For those who love a bit of culture in their lives, the conservatory can be just as good place as any to show off artwork. Conservatories are there to let light in and nails don’t play well with glass so hanging paintings from the walls is out of the question, but that doesn’t mean there aren’t plenty of ways you can display art in your conservatory.
If you want a stunning, eye catching piece of art for your conservatory, then you can’t go wrong with a floor-standing sculpture. This could become a real centrepiece of your conservatory, something to add personality and character and also be a great conversation starter with guests!
If you want something a little different that will really stand out, then Etsy is a great place to find sculptors and other artists who have some fantastic work for sale.
Leaning a painting on the floor against the wall may well look like you’ve just forgotten about it and are cluttering the place up, but wall-propped art (yes, it has a name) is becoming more and more popular. If done right, it looks great, too!
Artwork can be propped on the floor or on a table/desk – just make sure the surface it sits on isn’t so slippery that the artwork slides down as it could become damaged. Larger pieces may be best propped on the floor while smaller pieces would work well on a higher surface so they are more noticeable.
The image to the right shows what propped art can look like. Perhaps you could do something similar in your conservatory.
NOTE: When displaying artwork such as paintings in a conservatory, you have to be careful about damage and degradation due to exposure to sunlight.
We spoke to Cambridge-based artist Diana Probst for some tips on how to guard against light damage to your art:
“An important thing here is the lightfastness of the pigments used. UV light damages paintings. You’re going to get some damage, but it’s as likely to be to the substrate as to the pigments. You can minimise it by framing your work behind anti-UV glass or acrylic. Most modern pigments have good lightfastness, but check to be sure.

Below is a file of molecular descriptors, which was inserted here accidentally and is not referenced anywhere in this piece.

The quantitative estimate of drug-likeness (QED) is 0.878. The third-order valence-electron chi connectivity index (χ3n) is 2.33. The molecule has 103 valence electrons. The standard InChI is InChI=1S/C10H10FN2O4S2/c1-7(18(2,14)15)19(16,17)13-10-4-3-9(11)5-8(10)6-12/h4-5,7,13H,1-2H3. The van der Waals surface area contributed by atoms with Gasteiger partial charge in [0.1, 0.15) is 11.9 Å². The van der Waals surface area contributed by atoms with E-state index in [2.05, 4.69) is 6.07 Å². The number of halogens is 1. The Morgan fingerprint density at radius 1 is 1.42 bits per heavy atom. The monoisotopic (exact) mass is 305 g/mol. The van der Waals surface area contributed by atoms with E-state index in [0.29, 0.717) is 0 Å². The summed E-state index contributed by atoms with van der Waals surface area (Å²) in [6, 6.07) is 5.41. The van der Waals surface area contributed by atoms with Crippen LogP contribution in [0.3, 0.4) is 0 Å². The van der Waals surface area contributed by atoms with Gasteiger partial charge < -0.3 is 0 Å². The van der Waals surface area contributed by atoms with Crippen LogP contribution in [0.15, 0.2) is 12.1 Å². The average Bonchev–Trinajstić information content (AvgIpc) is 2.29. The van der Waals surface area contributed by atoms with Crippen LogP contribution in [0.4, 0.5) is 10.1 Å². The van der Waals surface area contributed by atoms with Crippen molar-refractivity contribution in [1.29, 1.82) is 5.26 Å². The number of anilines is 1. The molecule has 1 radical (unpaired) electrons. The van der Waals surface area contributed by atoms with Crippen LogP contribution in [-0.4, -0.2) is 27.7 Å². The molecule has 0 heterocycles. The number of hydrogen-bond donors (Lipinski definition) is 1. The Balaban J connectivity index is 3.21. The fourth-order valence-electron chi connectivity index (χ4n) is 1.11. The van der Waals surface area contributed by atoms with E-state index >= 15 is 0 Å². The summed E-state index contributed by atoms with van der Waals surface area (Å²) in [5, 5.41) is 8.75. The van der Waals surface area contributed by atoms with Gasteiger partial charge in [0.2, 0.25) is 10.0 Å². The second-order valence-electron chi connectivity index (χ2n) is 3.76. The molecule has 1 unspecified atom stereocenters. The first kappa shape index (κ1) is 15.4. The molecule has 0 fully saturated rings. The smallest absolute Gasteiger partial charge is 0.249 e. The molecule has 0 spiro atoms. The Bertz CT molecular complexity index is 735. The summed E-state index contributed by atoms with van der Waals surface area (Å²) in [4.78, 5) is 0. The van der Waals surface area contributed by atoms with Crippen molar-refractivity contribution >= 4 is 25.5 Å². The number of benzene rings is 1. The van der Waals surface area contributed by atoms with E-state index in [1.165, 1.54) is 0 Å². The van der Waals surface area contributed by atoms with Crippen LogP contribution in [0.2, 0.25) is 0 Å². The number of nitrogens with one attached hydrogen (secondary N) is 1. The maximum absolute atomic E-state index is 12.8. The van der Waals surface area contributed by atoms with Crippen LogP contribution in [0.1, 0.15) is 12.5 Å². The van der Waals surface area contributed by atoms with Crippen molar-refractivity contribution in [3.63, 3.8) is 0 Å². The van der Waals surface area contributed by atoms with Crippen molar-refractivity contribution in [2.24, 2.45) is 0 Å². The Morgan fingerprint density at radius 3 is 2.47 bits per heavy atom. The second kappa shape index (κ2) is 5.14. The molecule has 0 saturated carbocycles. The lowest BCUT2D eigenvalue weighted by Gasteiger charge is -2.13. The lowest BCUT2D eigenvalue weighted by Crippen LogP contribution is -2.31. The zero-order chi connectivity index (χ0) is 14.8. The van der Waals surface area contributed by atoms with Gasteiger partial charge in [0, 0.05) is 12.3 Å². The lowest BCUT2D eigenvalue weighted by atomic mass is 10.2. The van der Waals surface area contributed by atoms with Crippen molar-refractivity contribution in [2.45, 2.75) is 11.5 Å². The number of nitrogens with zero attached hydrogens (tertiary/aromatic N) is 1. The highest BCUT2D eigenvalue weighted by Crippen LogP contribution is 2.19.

“Sculpture or 3D surfaces like driftwood or ceramic vessels would work best rather than 2D artwork.”
Diana had much more to say on this topic and we’ll publish her full thoughts on this topic in the near future.
While you may not consider cushions as pieces of art, there are plenty of examples that show that they can be as bright, colourful, and intricately designed as any piece of artwork. There are some wonderfully crafted designer cushions available, such as these at Amara, although you will, of course, have to pay a little more than your average cushion.
Using striking and eye-catching cushions is a great way of adding some colour to your conservatory.
Furniture as art
Using furniture as art is another fantastic way of adding some character to your conservatory. There are a couple of ways you can do this. You can buy pieces of furniture created by an artist although there’s a good chance you’ll pay a small fortune for it and you’ll end up with something that barely resembles furniture at all.
Alternatively, you can create your own pieces of furniture art by taking normal furniture and upcycling them. For example, you could take an old bookcase or desk, sand it down and do it up yourself, using stencilling to create a unique design that no-one else in the world has. Just doing a quick search on Pinterest will bring up a huge number of ideas and designs you can try at home.
Do you have any tips on how you can display art in a conservatory? If so then let us know in the comments below.